I confess I can see no valid distinction between a question which embraces all insurance companies and one which refers to but one; the greater includes the less; if in answer to the more general question a juror should answer in the affirmative, no one would deny that the question relating to the specific company would then be material; and if it may be asked after an affirmative reply to the general question, why may not counsel go at once to the specific? Suppose in the trial of a case against the "A.B." railroad, counsel should ask the jurors if they were officers of any railroad; no one will doubt that the question is material, for it goes to the matter of bias; it seems to me that it would be perfectly proper for counsel to waive the right to ask in regard to all other railroad companies and voluntarily limit his inquiry, if he saw fit, to whether the proposed jurors were officers of the "C.B." railroad.

Our attention has been called to the case of Hoyt v. Davis Manufacturing Company (112 App. Div.. 755). In that case, while examining the jurors as to their qualification, the plaintiff's counsel asked the following question: "Are you interested as agent or stockholder in any insurance company insuring corporations against liability for negligence?" Objection being made by the defendant, the court said: "Counsel may ask the question for the purpose of determining whether he would peremptorily challenge the juror or not." The defendant excepted and the juror was sworn. The opinion of the court in the third department, which it may be remarked was the opinion of a minority of the justices sitting, did not undertake to decide whether the asking of such a question is legal error which calls for the reversal of the judgment. The opinion criticised the conduct of counsel in asking the question, and then said, "but it should be understood that such questions are dangerous, and when asked without good reason may be very unprofitable to the party who asks them." It was stated, however, that the judgment should be reversed because the verdict was against the evidence and was not fairly sustained by it. It is to be noted that the opinion distinctly says that this question is not decided, and also states that "when counsel [asks] such questions, overreaching the limit, with a hope to gain a benefit from them, it is but fair that he should take the risk, and in a close case the court may properly consider that such suggestion had the very effect which counsel intended it should have." The opinion, as I have pointed out, did not hold that counsel there overreached the limit; the opinion expressed in the Grant and Blair cases is that he did not reach the limit.

I have examined the questions presented by the points defendants make, that there was no evidence of negligence and none of the plaintiff's freedom from contributory negligence; but I reach the conclusion that the verdict is supported on both branches of the case, and that the judgment entered thereon should be affirmed, with costs.

JENKS, RICH and MILLER, JJ., concurred; GAYNOR, J., concurred in separate opinion, with whom JENKS, J., also concurred.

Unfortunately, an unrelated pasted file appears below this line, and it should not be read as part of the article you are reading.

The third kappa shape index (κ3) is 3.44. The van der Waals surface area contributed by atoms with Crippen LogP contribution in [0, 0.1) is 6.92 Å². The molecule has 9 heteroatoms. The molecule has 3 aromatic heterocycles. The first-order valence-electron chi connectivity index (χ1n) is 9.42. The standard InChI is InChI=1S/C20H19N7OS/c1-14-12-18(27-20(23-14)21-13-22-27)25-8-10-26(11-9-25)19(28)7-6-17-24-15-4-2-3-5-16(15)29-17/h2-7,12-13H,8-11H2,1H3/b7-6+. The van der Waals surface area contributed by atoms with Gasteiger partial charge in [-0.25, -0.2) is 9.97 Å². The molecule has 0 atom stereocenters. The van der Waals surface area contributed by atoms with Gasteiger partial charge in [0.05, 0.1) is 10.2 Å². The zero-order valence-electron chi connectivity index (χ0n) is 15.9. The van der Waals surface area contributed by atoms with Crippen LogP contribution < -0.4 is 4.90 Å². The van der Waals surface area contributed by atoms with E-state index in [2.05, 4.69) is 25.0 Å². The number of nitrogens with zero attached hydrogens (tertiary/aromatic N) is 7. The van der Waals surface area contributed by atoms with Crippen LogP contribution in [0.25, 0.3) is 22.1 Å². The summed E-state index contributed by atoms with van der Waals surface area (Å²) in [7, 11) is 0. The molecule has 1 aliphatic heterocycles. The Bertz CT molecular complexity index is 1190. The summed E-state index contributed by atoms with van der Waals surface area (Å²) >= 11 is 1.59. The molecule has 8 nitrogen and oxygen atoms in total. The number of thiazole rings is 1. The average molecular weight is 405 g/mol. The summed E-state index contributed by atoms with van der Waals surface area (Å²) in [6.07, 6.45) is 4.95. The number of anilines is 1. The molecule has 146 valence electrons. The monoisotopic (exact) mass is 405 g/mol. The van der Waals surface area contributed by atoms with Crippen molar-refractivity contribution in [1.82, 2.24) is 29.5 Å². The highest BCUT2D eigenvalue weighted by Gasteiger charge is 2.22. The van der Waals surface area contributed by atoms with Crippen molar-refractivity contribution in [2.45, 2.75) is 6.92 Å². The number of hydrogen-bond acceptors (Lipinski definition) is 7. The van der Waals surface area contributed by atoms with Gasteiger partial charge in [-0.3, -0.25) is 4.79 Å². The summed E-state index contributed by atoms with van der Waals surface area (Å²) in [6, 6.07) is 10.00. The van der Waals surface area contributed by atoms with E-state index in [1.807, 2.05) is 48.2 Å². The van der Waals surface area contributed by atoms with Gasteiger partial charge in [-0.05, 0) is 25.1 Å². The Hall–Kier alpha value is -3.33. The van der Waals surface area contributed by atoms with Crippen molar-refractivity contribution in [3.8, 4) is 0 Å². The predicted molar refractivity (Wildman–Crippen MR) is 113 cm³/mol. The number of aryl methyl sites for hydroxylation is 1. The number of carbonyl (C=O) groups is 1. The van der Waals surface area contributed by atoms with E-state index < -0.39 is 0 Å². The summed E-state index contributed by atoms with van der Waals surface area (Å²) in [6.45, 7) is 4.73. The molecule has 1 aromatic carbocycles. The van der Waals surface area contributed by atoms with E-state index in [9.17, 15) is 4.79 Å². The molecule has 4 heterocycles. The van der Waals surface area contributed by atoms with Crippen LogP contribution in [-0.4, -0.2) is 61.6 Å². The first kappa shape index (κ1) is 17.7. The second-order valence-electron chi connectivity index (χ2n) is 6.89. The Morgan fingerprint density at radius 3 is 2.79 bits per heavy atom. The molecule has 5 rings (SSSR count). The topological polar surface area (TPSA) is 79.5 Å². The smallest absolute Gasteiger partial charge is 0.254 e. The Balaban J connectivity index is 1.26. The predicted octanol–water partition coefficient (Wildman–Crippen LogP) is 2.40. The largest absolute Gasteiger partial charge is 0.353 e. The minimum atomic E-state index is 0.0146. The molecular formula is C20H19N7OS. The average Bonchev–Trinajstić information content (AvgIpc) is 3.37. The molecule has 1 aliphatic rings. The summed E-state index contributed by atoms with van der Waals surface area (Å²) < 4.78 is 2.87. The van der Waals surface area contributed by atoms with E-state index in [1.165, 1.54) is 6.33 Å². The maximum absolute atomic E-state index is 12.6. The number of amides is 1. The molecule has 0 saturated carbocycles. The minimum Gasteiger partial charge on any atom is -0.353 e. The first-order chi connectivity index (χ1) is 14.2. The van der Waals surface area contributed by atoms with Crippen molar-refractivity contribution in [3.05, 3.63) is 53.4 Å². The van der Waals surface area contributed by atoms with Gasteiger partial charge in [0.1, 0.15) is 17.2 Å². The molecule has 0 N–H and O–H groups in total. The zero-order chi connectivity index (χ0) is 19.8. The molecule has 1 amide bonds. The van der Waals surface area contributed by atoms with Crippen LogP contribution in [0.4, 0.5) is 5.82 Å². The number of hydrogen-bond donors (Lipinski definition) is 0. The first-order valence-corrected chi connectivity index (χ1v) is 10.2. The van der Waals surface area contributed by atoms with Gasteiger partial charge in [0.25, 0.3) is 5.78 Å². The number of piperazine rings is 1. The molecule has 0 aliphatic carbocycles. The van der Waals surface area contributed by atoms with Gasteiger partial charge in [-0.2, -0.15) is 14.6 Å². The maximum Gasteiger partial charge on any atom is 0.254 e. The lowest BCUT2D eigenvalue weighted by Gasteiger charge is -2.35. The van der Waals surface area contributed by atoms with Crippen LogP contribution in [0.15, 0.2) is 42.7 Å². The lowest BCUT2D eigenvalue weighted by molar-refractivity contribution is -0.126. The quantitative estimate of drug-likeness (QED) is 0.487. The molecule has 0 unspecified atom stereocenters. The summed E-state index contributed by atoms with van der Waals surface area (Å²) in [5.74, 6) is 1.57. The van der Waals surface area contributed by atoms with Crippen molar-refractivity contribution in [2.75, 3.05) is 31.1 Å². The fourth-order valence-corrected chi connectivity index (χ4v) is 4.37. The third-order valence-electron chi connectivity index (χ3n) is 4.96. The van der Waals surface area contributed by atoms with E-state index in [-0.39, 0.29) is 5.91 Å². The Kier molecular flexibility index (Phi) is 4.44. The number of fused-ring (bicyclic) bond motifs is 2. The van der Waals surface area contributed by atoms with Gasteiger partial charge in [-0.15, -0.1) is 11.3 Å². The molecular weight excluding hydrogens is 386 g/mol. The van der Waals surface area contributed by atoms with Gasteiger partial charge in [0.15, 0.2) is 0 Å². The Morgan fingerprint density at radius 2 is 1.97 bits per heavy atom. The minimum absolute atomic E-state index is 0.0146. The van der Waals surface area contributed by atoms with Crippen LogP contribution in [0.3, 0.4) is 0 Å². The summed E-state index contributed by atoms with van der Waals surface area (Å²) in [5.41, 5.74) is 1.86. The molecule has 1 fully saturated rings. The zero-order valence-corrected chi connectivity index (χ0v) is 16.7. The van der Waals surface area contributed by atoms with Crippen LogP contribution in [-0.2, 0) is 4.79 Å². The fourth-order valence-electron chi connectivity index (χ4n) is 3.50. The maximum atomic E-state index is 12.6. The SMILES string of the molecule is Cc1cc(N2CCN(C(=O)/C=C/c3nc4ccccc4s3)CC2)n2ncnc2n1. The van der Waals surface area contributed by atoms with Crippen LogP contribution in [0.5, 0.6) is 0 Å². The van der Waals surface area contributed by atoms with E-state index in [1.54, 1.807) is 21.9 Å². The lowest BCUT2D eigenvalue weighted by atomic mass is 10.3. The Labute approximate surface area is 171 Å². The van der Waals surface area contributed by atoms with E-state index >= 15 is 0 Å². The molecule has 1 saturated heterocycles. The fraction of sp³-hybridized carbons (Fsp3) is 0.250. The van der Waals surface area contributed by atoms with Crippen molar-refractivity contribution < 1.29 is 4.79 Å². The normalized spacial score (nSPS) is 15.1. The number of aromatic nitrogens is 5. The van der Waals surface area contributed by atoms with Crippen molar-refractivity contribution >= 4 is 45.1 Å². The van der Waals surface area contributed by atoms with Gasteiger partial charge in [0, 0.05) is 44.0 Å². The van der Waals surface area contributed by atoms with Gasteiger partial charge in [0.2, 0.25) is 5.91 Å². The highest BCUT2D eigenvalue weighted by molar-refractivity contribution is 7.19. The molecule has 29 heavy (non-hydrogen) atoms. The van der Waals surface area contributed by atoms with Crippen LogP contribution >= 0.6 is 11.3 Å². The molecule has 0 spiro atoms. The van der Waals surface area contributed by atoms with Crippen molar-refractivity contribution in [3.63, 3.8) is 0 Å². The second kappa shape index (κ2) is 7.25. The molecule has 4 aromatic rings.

I desire to put my vote on the broad ground that the plaintiff's counsel not only had the right but that it was his duty to ask the jurymen as he did in examining them for the purpose of challenging them whether any of them was a stockholder or interested or insured in the casualty company. The criticisms of counsel for doing the like to be found here and there in the reports of cases must have been wholly inadvertent. Trial Judges have been astonished by them and have had to ignore them. What can be the explanation of it having ever entered any lawyer or judge's mind that a plaintiff may not ask jurymen whether they are stockholders in the casualty company in which the defendant is insured? Must he take the risk of a stockholder of such company being sworn as a juror?

And the notion that our jurymen are so lawless or weak or corrupt that if they find out that a defendant is insured against damages for accidents they will render a verdict against him, when they would not have done so if that fact had been kept from them, is so false and so unjust to them that it should not be dignified by discussion. It never arose in the mind of any lawyer or judge who had a considerable or fair experience in the trial courts. The same is true of the notion that if such questions are not asked the jurymen would never know during the trial that the defendant was so insured. It must be humiliating to jurymen to learn that such a low estimate of their intelligence and alertness is entertained anywhere, let alone by judges who review their verdicts on appeal. Every trial judge knows instantly whether the defendant is insured; and I know of no trial judge who is under the vain conceit that while he know his jurymen do not. In the majority of accident or negligence cases the defendant is insured, and the lawyers who defend the casualty companies, and their entourage and surroundings, are familiar to jurymen as well as to judges. Indeed, jurymen sometimes observe like things when judges do not. The notion that jurymen find verdicts against corporations against the law and the evidence, and simply because they are corporations, is also false, degrading and unjust to our jurymen, if not to our trial judges also. It was the fact in this judicial department a few years ago, and I have no doubt it continues to be the fact, that in actions for damages against corporations, over 75 per cent. of the verdicts were for defendants. No trouble is found with our jurymen except in localities where the officials who make up the jury list fill it with vicious and worthless men instead of with good, industrious and intelligent men.

JENKS, J., concurred.

Judgment and order of the Municipal Court affirmed, with costs.

Summaries of

Rinklin v. Acker

Appellate Division of the Supreme Court of New York, Second Department
Mar 11, 1908
125 App. Div. 244 (N.Y. App. Div. 1908)

In Rinklin v. Acker, 109 N.Y.S. 125, it was said to be not only the right but the duty of plaintiff's attorney to ask such questions.

Summary of this case from Beasley v. Bond
Case details for

Rinklin v. Acker

Case Details

Full title:JOHN RINKLIN, Respondent, v . CHARLES H. ACKER and J. REUBEN COVERT…

Court:Appellate Division of the Supreme Court of New York, Second Department

Date published: Mar 11, 1908


125 App. Div. 244 (N.Y. App. Div. 1908)
109 N.Y.S. 125